To the Core 

In Essence, Lucinda Williams wants to be your Joey Ramone

In Essence, Lucinda Williams wants to be your Joey Ramone

By Bill Friskics-Warren

Lucinda Williams

Essence (Lost Highway)

When Lucinda Williams played River Stages last month, she dedicated “2 Kool 2 Be 4-Gotten,” her snapshot of a time-out-of-mind Delta juke joint, to the late Joey Ramone. The gesture didn’t appear to be all that personal, not at first, anyway. Williams and the much-loved Ramones frontman, who’d just succumbed to lymphoma, certainly knew each other; they’d even done a songwriters’ night at New York’s Bottom Line together. But it’s not like they were close friends or anything. Much as hundreds in her audience that afternoon had done since Joey’s death, Lucinda was just lighting a beacon for the punk progenitor few of us will ever forget.

Still, it was hard not to come away that day with the sense that Williams felt a deeper kinship with Ramone than her tribute at first suggested. After opening with two crowd-pleasers from her 1998 breakthrough album, Car Wheels on a Gravel Road, she sank deep into six straight studies in blue, all from her new Essence, and all sloughed off at more or less the same somniferous tempo. Formally, her ruminations bore no resemblance whatsoever to the Ramones’ fractious forcebeat. But in their own narcotic way, they were nearly as rhythmically single-minded and, oddly, as in your face. Demanding that we submit to the music on her terms, Lucinda’s set was fairly Ramonesian in attitude and intent.

That’s doubtless how some will experience Essence, an uncompromising and at times confounding affair. A test of endurance, even—a rewarding one in most respects, but a test nonetheless. Nearly all of the album’s 11 tracks proceed at pretty much the same crawling pace. There’s nothing inherently wrong with this. But whereas the high-speed rush of, say, the Ramones’ mono-metered workouts affords a certain visceral thrill, Essence puts virtually all of the burden on Lucinda’s voice, songwriting and otherwise. It’s a load that, as gifted as she is, not every note here can bear.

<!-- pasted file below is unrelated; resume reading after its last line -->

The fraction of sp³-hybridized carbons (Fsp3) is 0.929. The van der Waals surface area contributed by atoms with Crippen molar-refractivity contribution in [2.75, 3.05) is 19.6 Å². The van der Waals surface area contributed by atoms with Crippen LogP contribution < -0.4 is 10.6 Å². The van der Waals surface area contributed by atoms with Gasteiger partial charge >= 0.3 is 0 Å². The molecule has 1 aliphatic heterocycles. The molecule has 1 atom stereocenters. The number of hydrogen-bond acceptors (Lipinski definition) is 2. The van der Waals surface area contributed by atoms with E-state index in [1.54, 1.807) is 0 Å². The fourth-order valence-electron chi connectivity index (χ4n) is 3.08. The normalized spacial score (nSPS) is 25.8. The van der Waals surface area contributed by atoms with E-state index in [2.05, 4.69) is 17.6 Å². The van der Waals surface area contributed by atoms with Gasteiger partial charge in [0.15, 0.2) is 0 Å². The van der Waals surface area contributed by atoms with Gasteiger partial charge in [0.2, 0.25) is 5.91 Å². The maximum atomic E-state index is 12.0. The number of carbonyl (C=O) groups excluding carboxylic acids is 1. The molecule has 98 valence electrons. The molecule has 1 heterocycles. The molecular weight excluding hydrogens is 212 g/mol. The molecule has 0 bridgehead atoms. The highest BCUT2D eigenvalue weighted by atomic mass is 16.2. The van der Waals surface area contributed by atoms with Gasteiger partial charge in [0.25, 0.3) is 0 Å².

Chief among the album’s missteps are the Lizard King poses she strikes on the title track (“Baby, sweet baby, you’re my drug / Come on and let me taste your stuff”), the Wise Blood retread of “Get Right With God,” and the outmoded hipster argot of “Are You Down?” Most of the time, though, the performances, which are rarely less than urgent, overcome even lapses like these. Williams’ willowy drawl is as nuanced and commanding as ever, by turns briny and magnolia-sweet, and sometimes both at once. And steeped in languid grooves and the supplest of rhythms—and with the guitar lines of Bo Ramsey snaking everywhere like kudzu—much of the penumbral, almost ambient music on Essence is mesmerizing, and gorgeous. Built around a fetching chord progression reminiscent of “I Got You Babe,” “Steal Your Love” would be downright hooky, a radio ready-made, were it not dispatched at what feels like 16 rpm.

Like everything else on Williams’ new album—her sixth since Jimmy and Rosalynn Carter were in the White House—“Steal Your Love” is a far cry from the chiming, cascading melodies and thwacking roots-rock of Car Wheels. Witness, for starters, the skittering, dub-style murk of “Are You Down?,” a signature that’s more Souled American than Son Volt. Granted, the album offers a dash of Lucinda’s beloved roadhouse blues, notably on the Staples-inspired “Get Right With God,” but most of Essence smacks of Dusty in Memphis rendered as a loop-wise cross between Neil Young’s On the Beach and Nick Drake’s Pink Moon: as bittersweet soul music for depressives. Listen closely to the undulating lyricism of “Reason to Cry” and see if it doesn’t put you in mind of a strung-out Sam Cooke. Indeed, sit through the entire record and see if much of it doesn’t emanate from what seems like a junk-induced fog.